Exam time at Shishur Sevay

Growing up in the United States, I do not recall tension over exams in primary or middle school.  But here in Kolkata, the examination is the single marker of success or failure.  In the US, we had papers, class participation, extra-credit, homework evaluation, projects, all of which became factors in final marks.  But here we live from exam to exam.  I'm not sure if I wrote of the year we had Chicken Pox during exam time.  We were told to bring the three affected girls wrapped in sheets, covering their full bodies.  They sat in the office with other sick children and took the exams.  There are no "make up" exams.  If you are sick one day you could be held back for the year. 

Our system here, in the Bengali Medium schools, is broken into primary (K-IV), secondary (V-X) and higher secondary (XI-XII).  Six of our girls will complete Class IV this year.  We are preparing them for entrance exams to some higher-ranked Bengali Medium Schools.  It is an incredible achievement of theirs to even be able to meet the basic qualifications and sit for these exams.  They are psyched.  Their first exams are end of November, which is also when their final school exams begin.  When teachers aren't here, they study in groups and on their own.

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The ubiquitous scratching of the head, looking for answers.

For the first entrance exam, points will be distributed as 100 for Bengali, 100 for Math, 50 for English.  What they are to expect:

English: word meaning, spelling, make sentences, jumbled words and sentences, fill in the blanks, translation, parts of speech, articles, prepositions, paragraphs, and reading comprehension.

Bengali: spelling, fill in the blanks, opposite words, similar words with different meanings, convert sentence into one word, reading comprehension, gender, numbers, synonym, breaking words into syllables, paragraphs, parts of speech, make sentences.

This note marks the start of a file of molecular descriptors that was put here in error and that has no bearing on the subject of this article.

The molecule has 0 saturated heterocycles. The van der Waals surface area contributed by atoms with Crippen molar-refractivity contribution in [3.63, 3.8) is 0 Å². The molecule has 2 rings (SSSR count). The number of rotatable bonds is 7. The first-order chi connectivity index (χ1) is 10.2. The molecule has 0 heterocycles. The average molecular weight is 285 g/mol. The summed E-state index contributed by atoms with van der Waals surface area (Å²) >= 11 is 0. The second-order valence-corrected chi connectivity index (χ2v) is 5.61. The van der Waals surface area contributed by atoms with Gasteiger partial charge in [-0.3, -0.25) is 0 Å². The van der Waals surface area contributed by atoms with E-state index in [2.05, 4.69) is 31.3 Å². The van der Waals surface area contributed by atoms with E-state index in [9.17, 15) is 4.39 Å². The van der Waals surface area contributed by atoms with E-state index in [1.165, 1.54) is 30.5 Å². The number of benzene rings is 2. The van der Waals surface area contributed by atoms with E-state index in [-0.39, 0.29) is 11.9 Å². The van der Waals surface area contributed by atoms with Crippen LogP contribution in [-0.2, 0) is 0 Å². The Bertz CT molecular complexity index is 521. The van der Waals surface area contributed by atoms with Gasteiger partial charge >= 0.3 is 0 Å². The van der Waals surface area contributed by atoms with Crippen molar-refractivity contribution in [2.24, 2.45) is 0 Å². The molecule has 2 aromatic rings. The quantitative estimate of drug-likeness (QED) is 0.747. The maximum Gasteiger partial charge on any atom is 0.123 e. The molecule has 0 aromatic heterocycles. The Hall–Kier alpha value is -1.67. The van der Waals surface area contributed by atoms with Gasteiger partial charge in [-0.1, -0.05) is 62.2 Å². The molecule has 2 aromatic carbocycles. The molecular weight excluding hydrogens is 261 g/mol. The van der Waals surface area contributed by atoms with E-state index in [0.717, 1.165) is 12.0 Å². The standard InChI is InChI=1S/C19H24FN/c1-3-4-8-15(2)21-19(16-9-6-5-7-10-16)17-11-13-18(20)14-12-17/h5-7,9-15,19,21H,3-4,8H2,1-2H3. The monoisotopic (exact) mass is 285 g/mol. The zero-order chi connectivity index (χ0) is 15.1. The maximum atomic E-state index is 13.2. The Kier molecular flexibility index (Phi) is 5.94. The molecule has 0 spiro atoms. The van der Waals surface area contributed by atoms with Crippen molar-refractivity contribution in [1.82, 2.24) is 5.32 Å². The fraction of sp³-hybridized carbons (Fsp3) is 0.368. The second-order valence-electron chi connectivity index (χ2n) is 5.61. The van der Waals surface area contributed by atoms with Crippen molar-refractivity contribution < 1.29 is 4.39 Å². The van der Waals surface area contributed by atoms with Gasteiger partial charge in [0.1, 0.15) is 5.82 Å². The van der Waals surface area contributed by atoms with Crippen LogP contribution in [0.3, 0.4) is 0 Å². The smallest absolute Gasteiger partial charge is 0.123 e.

Math (Bengali): written words and numbers, ascending and descending order, prime factor, common multiples, lowest common factor, highest common factor, addition, subtraction, multiplication and division, decimals, fractions, averages, weights, money, time, simplification, geometry.

We had a visitor earlier in the week who was concerned that the girls did not have enough "play" time, so here is a picture of them playing before class this morning.  The teacher arrived as I was taking this picture, so upstairs to the classroom they went… without protest, and even if there had been protest, they still would have had to go.

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We play lots of mind games, the girls and I.  One day a while ago they complained that there was too much work, that all they did was study.  Usually this happens when teachers sympathize with them, sometimes around their being "poor orphans."  By the way that's a term we all joke about…  Well anyway, I said to them, "It's not my fault you are here.  The government could have sent you anywhere, but they sent you to an education home!"  The girls are smart.  They got it.

We are on holiday.  School is closed for another two weeks.  Friday is a Puja.  The girls decided to celebrate the Puja in the morning and to study all afternoon.  I'm proud of them.

 

 

 

 

 

When a Girl Learns Her Name

First, there is no way to make up the gap of time of blogging, so I’ll just give a quick summary, and over time go back over some of the events of the last 2 months.  I went to the US for the birth of Victoria, my first grandchild. Mom&Victoria_6417W 
Victoria decided she was comfortable where she was and not eager to get born so soon, so my trip was longer than planned.  It was my first/only extended trip back to the US since I started Shishur Sevay.  It was beautiful as we waited, and all had time together we’d not had before, especially that intimate mother/daughter time framed in the expectation of birth.  Then Victoria arrived, with a few more complications and fanfare than planned… I, as Grandma, sang Bengali songs to her, walked her, soothed her, and handed her back to Heather and Andrei, who morphed beautifully into parents.  

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 Cici became an aunt and bonded in the style of “instant-glue.” NYC_6557-4x6wA